Eating Disorders: The Difference Between Bulimia and Anorexia Nervosa

What is the difference between bulimia and anorexia nervosa?

Bulimia and anorexia nervosa are eating disorders that are classified as psychological problems. Both disorders can — and often do — cause serious and even deadly consequences.

While anorexia nervosa involves starving yourself to death in order to lose weight, bulimia is quite a different method of losing weight, altogether.

Bulimia is typically defined as cycles of bingeing and purging — eating large amounts of food and then forcibly getting it out of one’s body. Consuming large amounts of food is called binging. Purging can involve making oneself throw up, or excessive use of diuretics, laxatives and diet pills.

Normally, the binge and purge episodes happen at least once a week for around three months.

What Are the Risk Groups of Bulimia and Anorexia?

Both anorexia nervosa and bulimia target the same demographic — very young women. The secretive nature of these eating disorders, makes it hard to know just how many people are bulimic or anorexic. In the United States, experts estimate that as many 1 in every 5 women in high schools and college show symptoms of eating disorders — although for some, it may be a temporary problem. Age of onset is usually around 18.

Is it Possible to Have Bulimia but not Anorexia?

In many cases, bulimia can develop all on its own. Sometimes it can be intermittently found along with anorexia. So, there will be a pattern of little food intake, followed by tremendous binging with the cycle continuing.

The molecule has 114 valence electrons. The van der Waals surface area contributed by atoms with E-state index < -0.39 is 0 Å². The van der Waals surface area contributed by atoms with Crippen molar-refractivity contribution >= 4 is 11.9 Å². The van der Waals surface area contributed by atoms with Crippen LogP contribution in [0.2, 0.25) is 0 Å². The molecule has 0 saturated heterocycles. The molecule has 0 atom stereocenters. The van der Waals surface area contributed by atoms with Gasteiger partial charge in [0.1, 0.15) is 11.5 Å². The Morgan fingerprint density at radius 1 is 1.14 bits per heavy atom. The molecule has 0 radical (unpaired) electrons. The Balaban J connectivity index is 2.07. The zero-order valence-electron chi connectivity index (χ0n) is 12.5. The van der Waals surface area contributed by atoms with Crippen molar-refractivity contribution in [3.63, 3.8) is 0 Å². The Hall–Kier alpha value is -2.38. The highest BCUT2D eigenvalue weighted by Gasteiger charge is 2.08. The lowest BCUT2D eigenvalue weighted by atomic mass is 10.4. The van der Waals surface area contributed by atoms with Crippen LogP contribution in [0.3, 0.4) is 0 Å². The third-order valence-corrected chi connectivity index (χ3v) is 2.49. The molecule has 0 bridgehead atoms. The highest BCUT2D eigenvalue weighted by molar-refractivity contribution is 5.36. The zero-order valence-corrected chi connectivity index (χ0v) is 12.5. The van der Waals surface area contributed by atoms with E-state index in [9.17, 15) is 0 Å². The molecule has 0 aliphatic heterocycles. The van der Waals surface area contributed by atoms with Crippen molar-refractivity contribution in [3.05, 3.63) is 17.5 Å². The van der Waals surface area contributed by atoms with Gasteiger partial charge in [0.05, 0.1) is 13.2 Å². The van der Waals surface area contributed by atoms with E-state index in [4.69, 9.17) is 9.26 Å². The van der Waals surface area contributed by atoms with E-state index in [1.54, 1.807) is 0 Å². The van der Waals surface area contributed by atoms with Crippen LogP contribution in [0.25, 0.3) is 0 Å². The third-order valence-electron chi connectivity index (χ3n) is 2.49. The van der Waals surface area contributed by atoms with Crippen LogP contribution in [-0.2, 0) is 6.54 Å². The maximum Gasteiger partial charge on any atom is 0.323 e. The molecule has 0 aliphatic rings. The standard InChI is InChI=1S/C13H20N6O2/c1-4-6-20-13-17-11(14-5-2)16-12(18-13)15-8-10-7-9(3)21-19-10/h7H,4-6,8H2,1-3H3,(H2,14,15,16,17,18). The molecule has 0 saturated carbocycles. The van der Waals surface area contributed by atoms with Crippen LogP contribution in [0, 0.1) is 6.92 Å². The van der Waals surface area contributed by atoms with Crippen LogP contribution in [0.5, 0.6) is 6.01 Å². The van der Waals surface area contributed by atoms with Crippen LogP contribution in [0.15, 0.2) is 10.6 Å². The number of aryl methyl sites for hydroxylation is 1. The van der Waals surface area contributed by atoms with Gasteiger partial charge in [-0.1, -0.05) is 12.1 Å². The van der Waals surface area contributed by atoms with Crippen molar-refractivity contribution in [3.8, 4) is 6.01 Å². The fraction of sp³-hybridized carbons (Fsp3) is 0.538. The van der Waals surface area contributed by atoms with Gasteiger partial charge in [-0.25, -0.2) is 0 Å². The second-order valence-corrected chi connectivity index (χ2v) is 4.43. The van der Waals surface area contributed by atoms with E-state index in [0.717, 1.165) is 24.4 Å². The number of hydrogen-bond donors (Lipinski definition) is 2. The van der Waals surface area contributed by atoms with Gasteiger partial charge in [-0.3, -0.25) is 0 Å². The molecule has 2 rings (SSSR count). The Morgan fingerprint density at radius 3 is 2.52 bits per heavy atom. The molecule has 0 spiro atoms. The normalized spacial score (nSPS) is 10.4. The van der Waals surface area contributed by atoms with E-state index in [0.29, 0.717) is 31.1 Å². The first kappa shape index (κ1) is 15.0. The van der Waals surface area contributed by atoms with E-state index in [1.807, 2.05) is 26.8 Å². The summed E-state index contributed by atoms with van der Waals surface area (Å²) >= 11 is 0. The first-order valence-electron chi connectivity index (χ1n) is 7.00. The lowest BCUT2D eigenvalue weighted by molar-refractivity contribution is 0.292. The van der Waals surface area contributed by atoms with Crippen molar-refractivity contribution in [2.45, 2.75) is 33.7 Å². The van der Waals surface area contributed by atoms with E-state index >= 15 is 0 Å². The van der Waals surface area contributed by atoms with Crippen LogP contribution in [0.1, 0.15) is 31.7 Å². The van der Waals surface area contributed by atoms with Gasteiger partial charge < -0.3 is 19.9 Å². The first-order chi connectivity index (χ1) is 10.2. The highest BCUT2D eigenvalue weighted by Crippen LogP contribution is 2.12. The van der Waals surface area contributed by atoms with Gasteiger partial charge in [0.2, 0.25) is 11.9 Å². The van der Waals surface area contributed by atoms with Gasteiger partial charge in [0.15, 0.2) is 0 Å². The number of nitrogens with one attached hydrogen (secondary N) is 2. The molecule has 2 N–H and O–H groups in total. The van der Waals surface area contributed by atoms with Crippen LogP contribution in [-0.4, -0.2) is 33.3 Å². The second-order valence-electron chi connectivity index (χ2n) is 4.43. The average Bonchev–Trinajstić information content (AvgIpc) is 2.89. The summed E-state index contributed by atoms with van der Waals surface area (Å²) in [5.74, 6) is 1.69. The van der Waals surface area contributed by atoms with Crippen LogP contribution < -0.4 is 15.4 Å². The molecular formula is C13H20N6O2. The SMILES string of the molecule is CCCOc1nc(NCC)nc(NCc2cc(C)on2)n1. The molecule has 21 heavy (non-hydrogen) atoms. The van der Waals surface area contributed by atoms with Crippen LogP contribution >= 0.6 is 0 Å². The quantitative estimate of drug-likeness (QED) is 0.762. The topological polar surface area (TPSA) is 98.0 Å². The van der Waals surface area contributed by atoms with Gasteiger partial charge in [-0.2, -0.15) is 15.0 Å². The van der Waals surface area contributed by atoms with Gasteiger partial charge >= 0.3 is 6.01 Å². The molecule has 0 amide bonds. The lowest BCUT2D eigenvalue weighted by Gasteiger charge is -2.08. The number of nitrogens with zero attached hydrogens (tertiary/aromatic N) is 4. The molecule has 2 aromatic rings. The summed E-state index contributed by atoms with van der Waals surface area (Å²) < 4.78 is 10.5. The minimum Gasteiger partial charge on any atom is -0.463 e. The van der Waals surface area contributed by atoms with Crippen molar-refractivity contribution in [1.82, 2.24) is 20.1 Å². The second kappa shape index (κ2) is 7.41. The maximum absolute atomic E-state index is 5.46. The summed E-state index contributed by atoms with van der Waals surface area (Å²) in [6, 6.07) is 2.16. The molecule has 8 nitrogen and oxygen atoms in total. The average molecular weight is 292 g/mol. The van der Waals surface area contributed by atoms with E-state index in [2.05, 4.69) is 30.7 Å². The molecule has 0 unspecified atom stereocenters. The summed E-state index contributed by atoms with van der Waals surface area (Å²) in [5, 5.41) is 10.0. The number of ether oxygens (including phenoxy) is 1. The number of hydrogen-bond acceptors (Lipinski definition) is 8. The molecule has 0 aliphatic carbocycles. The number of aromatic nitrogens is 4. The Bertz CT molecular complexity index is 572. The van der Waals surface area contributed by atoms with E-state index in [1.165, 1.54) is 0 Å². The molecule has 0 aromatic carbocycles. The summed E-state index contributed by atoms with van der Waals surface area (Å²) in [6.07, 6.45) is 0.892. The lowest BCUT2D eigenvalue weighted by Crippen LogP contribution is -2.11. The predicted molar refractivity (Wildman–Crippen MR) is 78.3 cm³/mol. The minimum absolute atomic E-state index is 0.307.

The two disorders affect your personality in much different ways. In those affected by anorexia, there’ll be a tendency for suppression of all urges. Conversely, with bulimia, there is a tendency to act impulsively. This includes use of drugs, shoplifting, multiple sex partners, and out of control spending.

What Physical Dangers are Associate with Bulimia?

With purging the physical effects range from inflammation of the esophagus, enlarged salivary glands, edema of the pancreas or stomach, and even tooth decay. Also, gum disease caused by regurgitating stomach acids, which can damage sensitive gum tissue.

Treatment for Bulimia and Anorexia Nervosa

Bulimia and anorexia nervosa both are life-threatening eating disorders and a qualified medical professional should be contacted immediately if you or someone you know may be suffering from either disorder.

It is often recommended that persons with eating disorders seek help from a doctor in person. Using online forums and Internet chat boards for eating disorders can sometimes reinforce negative behavior and misconceptions about the disease.



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